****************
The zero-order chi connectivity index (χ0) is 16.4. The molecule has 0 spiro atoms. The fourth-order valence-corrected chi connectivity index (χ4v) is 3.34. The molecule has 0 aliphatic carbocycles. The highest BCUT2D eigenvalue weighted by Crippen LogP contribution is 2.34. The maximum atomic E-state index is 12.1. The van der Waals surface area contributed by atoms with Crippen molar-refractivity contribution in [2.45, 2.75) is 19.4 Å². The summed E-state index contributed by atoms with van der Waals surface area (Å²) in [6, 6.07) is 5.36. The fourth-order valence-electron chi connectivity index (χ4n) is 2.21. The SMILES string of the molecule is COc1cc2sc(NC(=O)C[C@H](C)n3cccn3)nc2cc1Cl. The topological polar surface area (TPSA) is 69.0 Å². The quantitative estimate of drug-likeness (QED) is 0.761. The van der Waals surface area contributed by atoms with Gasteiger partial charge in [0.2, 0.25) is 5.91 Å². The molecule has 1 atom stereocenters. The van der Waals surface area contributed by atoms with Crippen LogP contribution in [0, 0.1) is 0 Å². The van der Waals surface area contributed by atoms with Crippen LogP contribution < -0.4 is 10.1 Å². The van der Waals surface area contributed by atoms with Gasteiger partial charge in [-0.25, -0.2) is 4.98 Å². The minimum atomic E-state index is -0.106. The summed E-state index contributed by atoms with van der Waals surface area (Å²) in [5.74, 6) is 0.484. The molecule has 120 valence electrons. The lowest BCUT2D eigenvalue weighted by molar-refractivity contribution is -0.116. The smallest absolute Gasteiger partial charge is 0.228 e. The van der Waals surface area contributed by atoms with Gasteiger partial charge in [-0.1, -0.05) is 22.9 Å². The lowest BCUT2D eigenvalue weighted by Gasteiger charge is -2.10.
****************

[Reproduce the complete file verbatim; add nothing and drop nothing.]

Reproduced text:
The zero-order chi connectivity index (χ0) is 16.4. The molecule has 0 spiro atoms. The fourth-order valence-corrected chi connectivity index (χ4v) is 3.34. The molecule has 0 aliphatic carbocycles. The highest BCUT2D eigenvalue weighted by Crippen LogP contribution is 2.34. The maximum atomic E-state index is 12.1. The van der Waals surface area contributed by atoms with Crippen molar-refractivity contribution in [2.45, 2.75) is 19.4 Å². The summed E-state index contributed by atoms with van der Waals surface area (Å²) in [6, 6.07) is 5.36. The fourth-order valence-electron chi connectivity index (χ4n) is 2.21. The SMILES string of the molecule is COc1cc2sc(NC(=O)C[C@H](C)n3cccn3)nc2cc1Cl. The topological polar surface area (TPSA) is 69.0 Å². The quantitative estimate of drug-likeness (QED) is 0.761. The van der Waals surface area contributed by atoms with Gasteiger partial charge in [0.2, 0.25) is 5.91 Å². The molecule has 1 atom stereocenters. The van der Waals surface area contributed by atoms with Crippen LogP contribution in [0, 0.1) is 0 Å². The van der Waals surface area contributed by atoms with Crippen LogP contribution < -0.4 is 10.1 Å². The van der Waals surface area contributed by atoms with Gasteiger partial charge in [-0.25, -0.2) is 4.98 Å². The minimum atomic E-state index is -0.106. The summed E-state index contributed by atoms with van der Waals surface area (Å²) in [5.74, 6) is 0.484. The molecule has 120 valence electrons. The lowest BCUT2D eigenvalue weighted by molar-refractivity contribution is -0.116. The smallest absolute Gasteiger partial charge is 0.228 e. The van der Waals surface area contributed by atoms with Gasteiger partial charge in [-0.1, -0.05) is 22.9 Å². The lowest BCUT2D eigenvalue weighted by Gasteiger charge is -2.10.